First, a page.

A 44-year-old Japanese woman underwent a medical examination for health check reasons at her local hospital. An ultrasound scan revealed a uterine myoma-like lesion, 5.9 cm in diameter. The patient revisited the hospital 12-months later for a follow-up examination. In that time, the lesion had increased to approximately twice its size. The patient was referred to our clinic for a detailed examination. At the first internal examination, the body of the uterus was enlarged to the size of a newborn head; cervical and vaginal discharge was unremarkable. The adnexa were not palpable on both sides. The patient’s blood test results were normal. Transvaginal ultrasonography detected an isoechoic solid mass with an ill-defined boundary between the lesion and the uterus (Fig. 1a). A tumor, 110 × 90 × 80 mm in size, was revealed in the right pelvic cavity by magnetic resonance imaging. The tumor exhibited a slightly lobular pattern with smooth margins. The internal mass had a density similar to that of myometrium on abdominal, T1-weighted magnetic resonance imaging and a low density on T2-weighted magnetic resonance imaging in the horizontal plane (Fig. 1b). Several flow void regions (a bridging vascular sign) were detected between the lesion and the uterus. These findings suggested a subserous myoma. However, the continuity of the lesion and the uterus was unclear. Since we were unable to identify the right ovary, a fibroma/thecoma of the right ovary was considered as a differential diagnosis (Fig. 1c). The left ovary did not exhibit any abnormalities. At this point, a preliminary clinical diagnosis of subserous myoma was made and a laparoscopic myomectomy was planned. The laparoscopic findings demonstrated a 10-cm right ovarian mass without intra-abdominal adhesion or rupture of the tumor. The uterus and left appendages were normal in size (Fig. 2). A laparoscopic right adnexectomy was subsequently performed. The ascitic fluid was serous, and the cytological evaluation was negative.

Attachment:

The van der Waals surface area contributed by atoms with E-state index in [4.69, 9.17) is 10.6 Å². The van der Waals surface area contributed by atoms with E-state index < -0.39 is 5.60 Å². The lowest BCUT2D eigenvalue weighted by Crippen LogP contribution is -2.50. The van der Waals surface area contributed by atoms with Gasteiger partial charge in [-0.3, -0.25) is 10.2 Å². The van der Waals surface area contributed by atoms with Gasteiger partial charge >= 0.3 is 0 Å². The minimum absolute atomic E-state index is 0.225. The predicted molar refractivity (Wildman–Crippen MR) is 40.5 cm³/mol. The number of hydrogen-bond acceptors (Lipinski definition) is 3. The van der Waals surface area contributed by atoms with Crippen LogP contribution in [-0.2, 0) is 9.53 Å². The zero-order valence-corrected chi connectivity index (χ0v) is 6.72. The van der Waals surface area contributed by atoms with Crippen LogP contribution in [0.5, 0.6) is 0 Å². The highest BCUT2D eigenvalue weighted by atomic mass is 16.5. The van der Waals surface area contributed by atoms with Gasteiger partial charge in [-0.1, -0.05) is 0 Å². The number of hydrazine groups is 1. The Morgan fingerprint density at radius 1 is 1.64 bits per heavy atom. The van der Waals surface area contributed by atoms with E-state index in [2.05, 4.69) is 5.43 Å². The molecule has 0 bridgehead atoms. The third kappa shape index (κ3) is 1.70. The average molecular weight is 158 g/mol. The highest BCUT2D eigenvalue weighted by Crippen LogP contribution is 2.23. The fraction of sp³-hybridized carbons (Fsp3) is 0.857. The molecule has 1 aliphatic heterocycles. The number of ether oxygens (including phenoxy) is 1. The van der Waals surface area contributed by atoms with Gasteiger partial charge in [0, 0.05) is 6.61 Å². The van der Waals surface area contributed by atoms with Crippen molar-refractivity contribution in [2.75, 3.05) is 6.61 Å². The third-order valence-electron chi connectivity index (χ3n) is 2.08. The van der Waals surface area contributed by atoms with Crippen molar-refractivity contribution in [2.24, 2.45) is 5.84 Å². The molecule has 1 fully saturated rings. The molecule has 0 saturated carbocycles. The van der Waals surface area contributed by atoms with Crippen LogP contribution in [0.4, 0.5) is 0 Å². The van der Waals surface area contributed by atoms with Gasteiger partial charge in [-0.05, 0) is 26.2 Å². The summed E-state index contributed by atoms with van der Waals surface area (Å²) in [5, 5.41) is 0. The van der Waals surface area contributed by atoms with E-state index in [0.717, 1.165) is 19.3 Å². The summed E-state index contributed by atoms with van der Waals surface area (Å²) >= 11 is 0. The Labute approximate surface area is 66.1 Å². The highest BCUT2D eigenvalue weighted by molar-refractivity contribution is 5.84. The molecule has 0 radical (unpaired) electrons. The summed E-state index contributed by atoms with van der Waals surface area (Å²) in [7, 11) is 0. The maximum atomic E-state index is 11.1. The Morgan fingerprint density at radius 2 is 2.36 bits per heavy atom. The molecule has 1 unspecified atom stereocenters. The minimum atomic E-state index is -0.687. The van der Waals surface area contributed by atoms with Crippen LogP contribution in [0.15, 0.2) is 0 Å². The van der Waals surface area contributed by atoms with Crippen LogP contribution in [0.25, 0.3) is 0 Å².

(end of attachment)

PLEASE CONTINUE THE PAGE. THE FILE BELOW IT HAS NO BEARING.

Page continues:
Fig. 1

Preoperative transvaginal ultrasonography (a) detected an isoechoic solid mass in the right pelvic cavity (approximately 10 cm in size) with an ill-defined boundary between the lesion and the uterus, and T2-weighted magnetic resonance imaging of the ovarian tumor in (b) the horizontal and (c) the sagittal planes

Fig. 2

Laparoscopic findings. The uterus was of a normal size and the mass was a right ovarian tumor